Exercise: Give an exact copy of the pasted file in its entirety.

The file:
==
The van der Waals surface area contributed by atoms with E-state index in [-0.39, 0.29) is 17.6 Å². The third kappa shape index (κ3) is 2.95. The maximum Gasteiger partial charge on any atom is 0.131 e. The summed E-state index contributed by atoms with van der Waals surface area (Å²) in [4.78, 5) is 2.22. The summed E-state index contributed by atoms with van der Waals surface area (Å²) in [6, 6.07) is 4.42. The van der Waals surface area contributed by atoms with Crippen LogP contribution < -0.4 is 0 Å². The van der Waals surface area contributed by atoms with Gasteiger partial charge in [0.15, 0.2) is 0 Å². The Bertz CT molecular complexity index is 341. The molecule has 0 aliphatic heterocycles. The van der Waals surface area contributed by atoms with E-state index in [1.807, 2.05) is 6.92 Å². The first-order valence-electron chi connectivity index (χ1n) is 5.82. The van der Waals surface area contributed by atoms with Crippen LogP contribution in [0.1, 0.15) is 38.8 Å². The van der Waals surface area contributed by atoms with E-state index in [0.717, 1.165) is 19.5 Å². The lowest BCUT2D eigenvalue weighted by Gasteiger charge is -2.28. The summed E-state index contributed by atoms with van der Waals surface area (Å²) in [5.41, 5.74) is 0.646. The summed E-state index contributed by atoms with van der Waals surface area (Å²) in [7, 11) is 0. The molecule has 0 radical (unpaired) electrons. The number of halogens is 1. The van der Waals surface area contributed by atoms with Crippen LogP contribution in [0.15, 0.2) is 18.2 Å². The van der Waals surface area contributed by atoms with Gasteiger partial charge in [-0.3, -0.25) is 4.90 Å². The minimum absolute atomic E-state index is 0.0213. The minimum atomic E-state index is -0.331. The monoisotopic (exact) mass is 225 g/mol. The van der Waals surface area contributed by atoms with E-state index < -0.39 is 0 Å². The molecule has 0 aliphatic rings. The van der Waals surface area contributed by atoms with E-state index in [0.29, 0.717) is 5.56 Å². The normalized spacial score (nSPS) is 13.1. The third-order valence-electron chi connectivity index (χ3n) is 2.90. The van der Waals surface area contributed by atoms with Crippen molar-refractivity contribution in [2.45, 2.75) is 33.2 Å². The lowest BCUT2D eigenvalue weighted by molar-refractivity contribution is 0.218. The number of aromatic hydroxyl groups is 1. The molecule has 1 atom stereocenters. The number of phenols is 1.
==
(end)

The van der Waals surface area contributed by atoms with E-state index in [-0.39, 0.29) is 17.6 Å². The third kappa shape index (κ3) is 2.95. The maximum Gasteiger partial charge on any atom is 0.131 e. The summed E-state index contributed by atoms with van der Waals surface area (Å²) in [4.78, 5) is 2.22. The summed E-state index contributed by atoms with van der Waals surface area (Å²) in [6, 6.07) is 4.42. The van der Waals surface area contributed by atoms with Crippen LogP contribution < -0.4 is 0 Å². The van der Waals surface area contributed by atoms with Gasteiger partial charge in [0.15, 0.2) is 0 Å². The Bertz CT molecular complexity index is 341. The molecule has 0 aliphatic heterocycles. The van der Waals surface area contributed by atoms with E-state index in [1.807, 2.05) is 6.92 Å². The first-order valence-electron chi connectivity index (χ1n) is 5.82. The van der Waals surface area contributed by atoms with Crippen LogP contribution in [0.1, 0.15) is 38.8 Å². The van der Waals surface area contributed by atoms with E-state index in [0.717, 1.165) is 19.5 Å². The lowest BCUT2D eigenvalue weighted by Gasteiger charge is -2.28. The summed E-state index contributed by atoms with van der Waals surface area (Å²) in [5.41, 5.74) is 0.646. The summed E-state index contributed by atoms with van der Waals surface area (Å²) in [7, 11) is 0. The molecule has 0 radical (unpaired) electrons. The number of halogens is 1. The van der Waals surface area contributed by atoms with Crippen LogP contribution in [0.15, 0.2) is 18.2 Å². The van der Waals surface area contributed by atoms with Gasteiger partial charge in [-0.3, -0.25) is 4.90 Å². The minimum absolute atomic E-state index is 0.0213. The minimum atomic E-state index is -0.331. The monoisotopic (exact) mass is 225 g/mol. The van der Waals surface area contributed by atoms with E-state index < -0.39 is 0 Å². The molecule has 0 aliphatic rings. The van der Waals surface area contributed by atoms with E-state index in [0.29, 0.717) is 5.56 Å². The normalized spacial score (nSPS) is 13.1. The third-order valence-electron chi connectivity index (χ3n) is 2.90. The van der Waals surface area contributed by atoms with Crippen molar-refractivity contribution in [2.45, 2.75) is 33.2 Å². The lowest BCUT2D eigenvalue weighted by molar-refractivity contribution is 0.218. The number of aromatic hydroxyl groups is 1. The molecule has 1 atom stereocenters. The number of phenols is 1.